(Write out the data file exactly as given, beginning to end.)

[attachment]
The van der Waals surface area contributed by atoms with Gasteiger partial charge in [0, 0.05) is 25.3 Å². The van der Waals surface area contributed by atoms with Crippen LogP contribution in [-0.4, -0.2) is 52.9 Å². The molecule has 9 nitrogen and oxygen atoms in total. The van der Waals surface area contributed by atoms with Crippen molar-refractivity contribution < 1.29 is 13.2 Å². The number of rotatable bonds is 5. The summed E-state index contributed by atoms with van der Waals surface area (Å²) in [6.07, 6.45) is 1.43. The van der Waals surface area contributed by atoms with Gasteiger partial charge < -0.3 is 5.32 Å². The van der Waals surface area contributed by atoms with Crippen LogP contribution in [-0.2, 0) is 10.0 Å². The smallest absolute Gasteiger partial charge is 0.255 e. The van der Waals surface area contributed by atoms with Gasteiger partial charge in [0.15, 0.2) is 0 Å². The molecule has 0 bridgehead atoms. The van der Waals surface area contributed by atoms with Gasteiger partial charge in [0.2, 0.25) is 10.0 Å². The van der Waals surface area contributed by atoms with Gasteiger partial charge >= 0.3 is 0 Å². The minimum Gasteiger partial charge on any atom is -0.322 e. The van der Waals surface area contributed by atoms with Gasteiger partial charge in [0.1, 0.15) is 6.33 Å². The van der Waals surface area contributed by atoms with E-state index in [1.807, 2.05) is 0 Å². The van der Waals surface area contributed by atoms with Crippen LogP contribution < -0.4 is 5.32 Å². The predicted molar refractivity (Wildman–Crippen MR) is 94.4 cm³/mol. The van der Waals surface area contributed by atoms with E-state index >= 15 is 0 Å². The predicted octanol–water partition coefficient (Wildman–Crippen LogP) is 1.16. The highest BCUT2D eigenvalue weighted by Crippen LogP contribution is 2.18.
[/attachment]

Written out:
The van der Waals surface area contributed by atoms with Gasteiger partial charge in [0, 0.05) is 25.3 Å². The van der Waals surface area contributed by atoms with Crippen LogP contribution in [-0.4, -0.2) is 52.9 Å². The molecule has 9 nitrogen and oxygen atoms in total. The van der Waals surface area contributed by atoms with Crippen molar-refractivity contribution < 1.29 is 13.2 Å². The number of rotatable bonds is 5. The summed E-state index contributed by atoms with van der Waals surface area (Å²) in [6.07, 6.45) is 1.43. The van der Waals surface area contributed by atoms with Gasteiger partial charge < -0.3 is 5.32 Å². The van der Waals surface area contributed by atoms with Crippen LogP contribution in [-0.2, 0) is 10.0 Å². The smallest absolute Gasteiger partial charge is 0.255 e. The van der Waals surface area contributed by atoms with Gasteiger partial charge in [0.15, 0.2) is 0 Å². The molecule has 0 bridgehead atoms. The van der Waals surface area contributed by atoms with Gasteiger partial charge in [0.2, 0.25) is 10.0 Å². The van der Waals surface area contributed by atoms with Gasteiger partial charge >= 0.3 is 0 Å². The minimum Gasteiger partial charge on any atom is -0.322 e. The van der Waals surface area contributed by atoms with Gasteiger partial charge in [0.1, 0.15) is 6.33 Å². The van der Waals surface area contributed by atoms with E-state index in [1.807, 2.05) is 0 Å². The van der Waals surface area contributed by atoms with Crippen LogP contribution < -0.4 is 5.32 Å². The predicted molar refractivity (Wildman–Crippen MR) is 94.4 cm³/mol. The van der Waals surface area contributed by atoms with E-state index >= 15 is 0 Å². The predicted octanol–water partition coefficient (Wildman–Crippen LogP) is 1.16. The highest BCUT2D eigenvalue weighted by Crippen LogP contribution is 2.18.